I see more and more people coming over from Ruby to Common Lisp. What was your reason?

    I am happy that you get a generally good impression about the language and what surrounds it. I especially liked that you rate the library situation as positive; in the past, it was most often rated as negative.

    It is true that comp.lang.lisp and #lisp sometimes is full of bitter people. Often you get genuine help, sometimes in a way you don’t like. Sadly, the bitterest people often belong to the most knowledgeable ones (and the ones with the most time, it appears). There are some counterexamples, though.

    I hope that you will stay with us and contribute in a way or another. Because the lisp community is relatively small, a small amount of positive people can try to drone out the few bitter people.

    So, let’s start droning :)

    • John Croisant
      Posted 2012-04-05 at 11:33 | Permalink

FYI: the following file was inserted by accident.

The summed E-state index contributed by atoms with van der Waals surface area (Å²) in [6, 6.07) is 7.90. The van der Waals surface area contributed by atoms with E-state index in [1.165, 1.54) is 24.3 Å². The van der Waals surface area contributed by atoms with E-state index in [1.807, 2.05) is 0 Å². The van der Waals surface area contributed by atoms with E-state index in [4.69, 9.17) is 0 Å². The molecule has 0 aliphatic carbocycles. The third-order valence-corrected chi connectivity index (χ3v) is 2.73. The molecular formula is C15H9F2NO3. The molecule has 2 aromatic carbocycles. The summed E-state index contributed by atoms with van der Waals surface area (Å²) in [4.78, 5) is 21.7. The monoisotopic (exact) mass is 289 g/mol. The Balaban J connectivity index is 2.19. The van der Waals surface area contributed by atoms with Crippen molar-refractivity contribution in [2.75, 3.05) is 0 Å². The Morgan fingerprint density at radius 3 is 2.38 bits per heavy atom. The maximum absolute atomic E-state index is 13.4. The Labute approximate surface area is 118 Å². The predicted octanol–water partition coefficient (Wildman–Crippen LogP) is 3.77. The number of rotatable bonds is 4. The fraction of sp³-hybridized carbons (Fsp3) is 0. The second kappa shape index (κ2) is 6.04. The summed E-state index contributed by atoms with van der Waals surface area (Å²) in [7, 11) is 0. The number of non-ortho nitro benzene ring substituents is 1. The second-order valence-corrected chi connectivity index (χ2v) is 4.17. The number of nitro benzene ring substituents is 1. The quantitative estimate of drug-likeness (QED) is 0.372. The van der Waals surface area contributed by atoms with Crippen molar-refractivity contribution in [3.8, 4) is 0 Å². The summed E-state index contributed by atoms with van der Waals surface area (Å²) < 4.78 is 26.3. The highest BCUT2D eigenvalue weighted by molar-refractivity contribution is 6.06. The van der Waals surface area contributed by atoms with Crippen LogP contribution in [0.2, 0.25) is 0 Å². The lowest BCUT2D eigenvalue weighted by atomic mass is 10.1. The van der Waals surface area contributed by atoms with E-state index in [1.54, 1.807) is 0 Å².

Choosing Common Lisp at this time was actually mostly coincidence. I actually first learned about CL several years ago (2006, I think?) from Paul Graham’s writing, like many people. I even read through his ANSI Common Lisp book, and trying out CL prompted me to switch to Emacs, which I still happily use today. After a while I set CL aside as an interesting curiosity to maybe look at later, but I was still very focused on Ruby at that time. (I do think reading about CL made me a better Ruby programmer, though.)

      Then, about 6 months ago, I was planning to start on my new game, and I wasn’t sure what language I wanted to use. I tried out Clojure, and also thought about CoffeeScript with HTML5 canvas or WebGL, and of course Ruby. But by a strange coincidence, John McCarthy passed away while I was looking at different languages, and that news brought back my memories of how interesting CL was when I first learned about it. It seemed like a good tool for programming a strange, flexible, and experimental game, and also an interesting way to improve my skills, so I started reading up on CL again.

      Overall, CL has been a real blast to learn and use. I hope the positive message gets through to everyone who reads this post, despite my critique of some of CL’s weak spots. :)

  2. Posted 2012-04-05 at 04:15 | Permalink

    Regarding the community thing, I do wonder why people still deal with comp.lang.lisp when they consider it to be a hostile environment in the first place. I have seen none of the ascribed c.l.l attitude in places like LispForum or StackOverflow.